In 1783, Marie Antoinette revived the taste for oriental lacquer when she commissioned a lacquer-themed room at Versailles, furnished with seventeenth-century Japanese lacquer and neoclassical furniture by Adam Weisweiler mounted with the same.[i] In 1791, during the social and political upheaval of the Revolution, the Sèvres manufactory produced a lacquer-themed table service with colourful painted flowers, described as ‘black background, Chinese themed, in coloured gold and platinum’, for Charles-Louis Huguet de Sémonville (1759–1839), Louis XIV’s Envoy-Extraordinary to Genoa.[ii] Porcelain in this rich taste was a technical triumph and between 1790 and 1805 several services were made. Rarer still were ornamental vessels, such as this jug and six vases at Belton House, Lincolnshire (see also NT 433511-3).[iii] Elegant in form, the seven vessels have unctuous grounds in a blue-black pigment produced from iron and cobalt. It is applied in thick layers in a technique developed at Sèvres for the new hard-paste body in the early 1780s.[iv] The colour imitated rare Chinese black-grounds (wujin) on porcelain, identified as ‘mirror black’ in the letters of Père François-Xavier d’Entrecolles (1664–1741), a French Jesuit who lived in China, and studied ceramic production.[v] By happy coincidence, at Belton there are two pairs of mirror black vases, of about 1710–25, which have been in the house since at least 1754: one has gold decoration and the other silver, which has tarnished (see NT 433347).[vi] Around 1789–90, Sèvres gilders began to use platinum in place of silver when its commercial application became possible following chemists’ discovery that arsenic could be used as a flux. Platinum was combined with two tones of gold – yellow and copper red – and the matte and burnished surfaces were then chased with fine details. The playful chinoiseries on this jug were inspired by the designs of Jean-Baptiste Pillement (1728–1808), including Recueil des tentes Chinoises (Paris, 1770), but other motifs, such as the pagodas, were based on Japanese lacquer.[vii] The ornamental jug, usually found in pairs, has the painter’s mark of Louis-Antoine Le Grand (active 1776–1824), who specialised in gold chinoiseries.[viii] The other vessels at Belton include a pair of hexagonal double-gourd bottles (NT 433513); a pair of pot-pourri vases with Egyptian lion’s head handles missing their covers (NT 433512); and two pear-shape vases, which, based on their ornament, are not a pair (NT 433511).[ix] In addition, an unidentified pair of similarly decorated vases on square ormolu plinths was sold by the Brownlow family in 1929.[x] From the evidence of factory drawings of objects in his collection, the nine pieces were probably ordered by Antoine VII, duc de Gramont (1722–1801), a collector of Asian ceramics, between 1787 and 1790. Eleven similar vessels were apparently ordered by him in 1790. However, twelve pieces, matching those at Belton, were included in a sale in Paris on 18 April 1803 (lot 339), held on behalf of the Mont de piété, institutional pawnbrokers. The date coincided with the Peace of Amiens, when the city was awash with English tourists, including John Cust (1779–1853), later 1st Earl Brownlow, who was on his Grand Tour and may have purchased the lot. Alternatively, a cousin, Francis Henry Egerton, 8th Earl of Bridgewater (1756–1829), who was living in Paris at the hôtel Egerton, rue St Honoré, may have been the buyer. Known for his eccentricities, he famously dressed his dogs for dinner. On his death, his collection was shipped from France to his family seat, Ashridge Park, Hertfordshire. The house later passed by inheritance to the Brownlow family, who sold it in the 1920s. Notes [i] Monika Kopplin, Japanische Lacke: die Sammlung der Königin Marie-Antoinette (Munich, 2001). [ii] In the original source, ‘Fond noir, Chinois en or de couleurs et platine’. [iii] Christie’s, London, 14–15 December 2015, lot 167. [iv] Antoine d’Albis, ‘Hard-paste porcelain from Sèvres with Chinoiserie Decoration in Coloured Gold and Platinum’, The Metropolitan Museum Journal, 37 (2002), pp. 267–76; Adrian Sassoon, The J. Paul Getty Museum Catalogue of the Collections: Vincennes and Sèvres Porcelain (Malibu, CA, 1991), pp. 152–4; Dawson 1994, p. 214. [v] Chinese potters added manganese oxide to their pigment: see Ströber 2005, p. 33. [vi] NT 433347.1–2 and NT 433438.1–2; and LA, Brownlow Papers, BNLW 2/2/7/7. [vii] Plate 6 was used for the jug: see Schwartz 2003, cat. no. 101. [viii] The jug was described at Sèvres as ‘buire a fleurs Duplessis uni’: see De Bellaigue 2009, vol. 1, p. 29; and for a set of different form: Marie Noëlle Pinot de Villechenon, Sèvres: Porcelain from the Sèvres Museum, 1740 to the Present Day, translated by John Gilbert (London, 1997), p. 43. [ix] NT 433513, 433512 and 433511.1–2; and for the pair to NT 433511.2, see Christie’s, Paris, 17 November 2011, lot 110. The hexagonal double gourd bottles are identified in factory drawings as ‘Bouteille octogonne du duc de Gramonts 1787’ and ‘Vase Grammont bouteille à pans’; the pot-pourri vases are ‘Vase pot pourri à têtes de lions’; and the pear-shaped vases, ‘Grammont Ovale’. Gramont was evidently also spelt ‘Grammont’ by the factory’s employees. [x] Christie’s, London, 14 March 1929, lots 64. The vases were 26.7 cm (10 ½ in.) high. All nine pieces were included in the sale at Christie’s (see lots 60–3). Catalogue entry adapted from Patricia F. Ferguson, Ceramics: 400 Years of British Collecting in 100 Masterpieces, Philip Wilson Publishers, 2016.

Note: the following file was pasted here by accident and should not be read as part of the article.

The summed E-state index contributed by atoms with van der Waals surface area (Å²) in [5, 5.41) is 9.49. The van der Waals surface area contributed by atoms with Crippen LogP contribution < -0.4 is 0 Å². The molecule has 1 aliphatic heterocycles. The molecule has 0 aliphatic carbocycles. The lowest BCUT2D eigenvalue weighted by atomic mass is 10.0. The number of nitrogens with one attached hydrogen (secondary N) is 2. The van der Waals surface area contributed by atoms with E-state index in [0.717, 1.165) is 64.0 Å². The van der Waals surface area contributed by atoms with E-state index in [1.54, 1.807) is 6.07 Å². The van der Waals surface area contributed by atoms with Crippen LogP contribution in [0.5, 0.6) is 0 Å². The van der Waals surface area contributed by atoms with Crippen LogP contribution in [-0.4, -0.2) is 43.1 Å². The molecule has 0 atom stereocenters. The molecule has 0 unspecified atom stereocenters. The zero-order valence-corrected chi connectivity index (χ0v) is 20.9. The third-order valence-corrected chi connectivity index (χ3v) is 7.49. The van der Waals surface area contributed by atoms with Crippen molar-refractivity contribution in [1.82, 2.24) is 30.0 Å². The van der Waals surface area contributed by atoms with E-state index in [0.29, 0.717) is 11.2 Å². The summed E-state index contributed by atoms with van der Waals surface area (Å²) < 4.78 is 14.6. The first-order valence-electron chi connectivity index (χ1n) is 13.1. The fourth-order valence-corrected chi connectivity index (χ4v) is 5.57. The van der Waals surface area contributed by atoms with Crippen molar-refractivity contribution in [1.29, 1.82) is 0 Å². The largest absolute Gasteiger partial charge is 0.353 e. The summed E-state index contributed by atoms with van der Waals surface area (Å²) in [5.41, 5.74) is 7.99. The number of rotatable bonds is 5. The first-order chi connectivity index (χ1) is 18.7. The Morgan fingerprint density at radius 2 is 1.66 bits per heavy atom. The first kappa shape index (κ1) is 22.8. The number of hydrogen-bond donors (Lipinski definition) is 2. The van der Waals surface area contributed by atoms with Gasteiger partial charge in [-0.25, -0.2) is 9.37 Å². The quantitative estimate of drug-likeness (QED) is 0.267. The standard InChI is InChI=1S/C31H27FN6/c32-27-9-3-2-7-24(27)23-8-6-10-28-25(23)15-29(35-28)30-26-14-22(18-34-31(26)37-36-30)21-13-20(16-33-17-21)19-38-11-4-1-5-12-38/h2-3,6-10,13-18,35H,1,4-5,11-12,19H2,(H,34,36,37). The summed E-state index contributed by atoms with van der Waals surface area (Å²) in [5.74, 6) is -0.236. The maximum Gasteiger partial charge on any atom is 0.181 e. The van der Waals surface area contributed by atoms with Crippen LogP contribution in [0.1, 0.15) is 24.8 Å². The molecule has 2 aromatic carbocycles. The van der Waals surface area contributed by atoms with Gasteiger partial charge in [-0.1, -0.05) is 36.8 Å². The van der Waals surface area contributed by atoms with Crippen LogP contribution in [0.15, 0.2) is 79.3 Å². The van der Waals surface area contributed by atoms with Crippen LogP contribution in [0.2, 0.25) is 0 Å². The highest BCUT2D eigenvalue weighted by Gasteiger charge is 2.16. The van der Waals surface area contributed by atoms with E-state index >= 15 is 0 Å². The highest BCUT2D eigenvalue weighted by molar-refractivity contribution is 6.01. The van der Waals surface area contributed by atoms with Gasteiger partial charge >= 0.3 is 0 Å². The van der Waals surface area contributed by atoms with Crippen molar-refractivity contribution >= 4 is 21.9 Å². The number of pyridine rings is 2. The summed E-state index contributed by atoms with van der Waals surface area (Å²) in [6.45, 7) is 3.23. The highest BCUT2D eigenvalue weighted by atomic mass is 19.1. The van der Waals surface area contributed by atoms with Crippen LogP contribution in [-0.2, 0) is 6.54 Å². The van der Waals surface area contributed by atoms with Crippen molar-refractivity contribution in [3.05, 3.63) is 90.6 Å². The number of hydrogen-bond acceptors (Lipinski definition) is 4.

Acquired by purchase from Lord Brownlow with grants from the National Heritage Memorial Fund in January 1984.
The Brownlow Collection National Trust Collections
Marks and inscriptions
Interlaced doubled 'L', the factory mark, beneath a crown indicating a hard-paste porcelain, above a painter's mark, 'LG' in iron-red enamel
Makers and roles
Sèvres Porcelain Manufactory (established 1756), manufacturer
Ferguson 2016: Patricia F. Ferguson, Ceramics: 400 Years of British Collecting in 100 Masterpieces, Philip Wilson Publishers, 2016, p. 162-3.